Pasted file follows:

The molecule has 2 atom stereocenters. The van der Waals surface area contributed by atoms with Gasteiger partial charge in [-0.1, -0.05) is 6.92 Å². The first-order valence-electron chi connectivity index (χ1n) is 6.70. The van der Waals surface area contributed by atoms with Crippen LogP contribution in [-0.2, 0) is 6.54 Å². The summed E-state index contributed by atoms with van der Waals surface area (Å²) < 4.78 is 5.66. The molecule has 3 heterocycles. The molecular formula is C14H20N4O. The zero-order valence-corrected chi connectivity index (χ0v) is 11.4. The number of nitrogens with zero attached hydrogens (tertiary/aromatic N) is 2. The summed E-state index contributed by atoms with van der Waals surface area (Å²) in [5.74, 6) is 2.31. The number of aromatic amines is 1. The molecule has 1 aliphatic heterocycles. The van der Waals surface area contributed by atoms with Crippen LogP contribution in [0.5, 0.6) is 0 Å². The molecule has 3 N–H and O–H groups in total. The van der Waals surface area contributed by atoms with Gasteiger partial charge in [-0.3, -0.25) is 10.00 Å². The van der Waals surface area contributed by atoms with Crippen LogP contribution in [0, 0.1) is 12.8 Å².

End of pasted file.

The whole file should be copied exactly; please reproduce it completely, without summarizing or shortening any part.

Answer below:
The molecule has 2 atom stereocenters. The van der Waals surface area contributed by atoms with Gasteiger partial charge in [-0.1, -0.05) is 6.92 Å². The first-order valence-electron chi connectivity index (χ1n) is 6.70. The van der Waals surface area contributed by atoms with Crippen LogP contribution in [-0.2, 0) is 6.54 Å². The summed E-state index contributed by atoms with van der Waals surface area (Å²) < 4.78 is 5.66. The molecule has 3 heterocycles. The molecular formula is C14H20N4O. The zero-order valence-corrected chi connectivity index (χ0v) is 11.4. The number of nitrogens with zero attached hydrogens (tertiary/aromatic N) is 2. The summed E-state index contributed by atoms with van der Waals surface area (Å²) in [5.74, 6) is 2.31. The number of aromatic amines is 1. The molecule has 1 aliphatic heterocycles. The van der Waals surface area contributed by atoms with Crippen LogP contribution in [0.5, 0.6) is 0 Å². The molecule has 3 N–H and O–H groups in total. The van der Waals surface area contributed by atoms with Gasteiger partial charge in [-0.3, -0.25) is 10.00 Å². The van der Waals surface area contributed by atoms with Crippen LogP contribution in [0, 0.1) is 12.8 Å².